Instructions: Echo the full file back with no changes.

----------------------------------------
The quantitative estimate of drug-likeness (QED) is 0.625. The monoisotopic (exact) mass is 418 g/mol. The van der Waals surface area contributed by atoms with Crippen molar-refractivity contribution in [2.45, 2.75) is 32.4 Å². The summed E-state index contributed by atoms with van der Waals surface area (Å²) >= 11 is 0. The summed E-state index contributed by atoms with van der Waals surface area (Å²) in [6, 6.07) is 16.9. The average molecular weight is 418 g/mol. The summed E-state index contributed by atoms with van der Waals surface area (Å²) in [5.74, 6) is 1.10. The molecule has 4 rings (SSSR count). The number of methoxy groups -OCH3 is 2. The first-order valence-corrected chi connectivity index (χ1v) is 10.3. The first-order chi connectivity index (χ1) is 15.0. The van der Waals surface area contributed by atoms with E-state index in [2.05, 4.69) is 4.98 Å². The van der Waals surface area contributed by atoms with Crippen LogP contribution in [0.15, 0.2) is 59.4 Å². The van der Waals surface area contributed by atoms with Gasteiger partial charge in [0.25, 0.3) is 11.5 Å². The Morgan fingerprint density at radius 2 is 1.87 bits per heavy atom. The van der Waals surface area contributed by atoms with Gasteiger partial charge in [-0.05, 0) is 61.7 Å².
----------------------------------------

The quantitative estimate of drug-likeness (QED) is 0.625. The monoisotopic (exact) mass is 418 g/mol. The van der Waals surface area contributed by atoms with Crippen molar-refractivity contribution in [2.45, 2.75) is 32.4 Å². The summed E-state index contributed by atoms with van der Waals surface area (Å²) >= 11 is 0. The summed E-state index contributed by atoms with van der Waals surface area (Å²) in [6, 6.07) is 16.9. The average molecular weight is 418 g/mol. The summed E-state index contributed by atoms with van der Waals surface area (Å²) in [5.74, 6) is 1.10. The molecule has 4 rings (SSSR count). The number of methoxy groups -OCH3 is 2. The first-order valence-corrected chi connectivity index (χ1v) is 10.3. The first-order chi connectivity index (χ1) is 15.0. The van der Waals surface area contributed by atoms with E-state index in [2.05, 4.69) is 4.98 Å². The van der Waals surface area contributed by atoms with Crippen LogP contribution in [0.15, 0.2) is 59.4 Å². The van der Waals surface area contributed by atoms with Gasteiger partial charge in [0.25, 0.3) is 11.5 Å². The Morgan fingerprint density at radius 2 is 1.87 bits per heavy atom. The van der Waals surface area contributed by atoms with Gasteiger partial charge in [-0.05, 0) is 61.7 Å².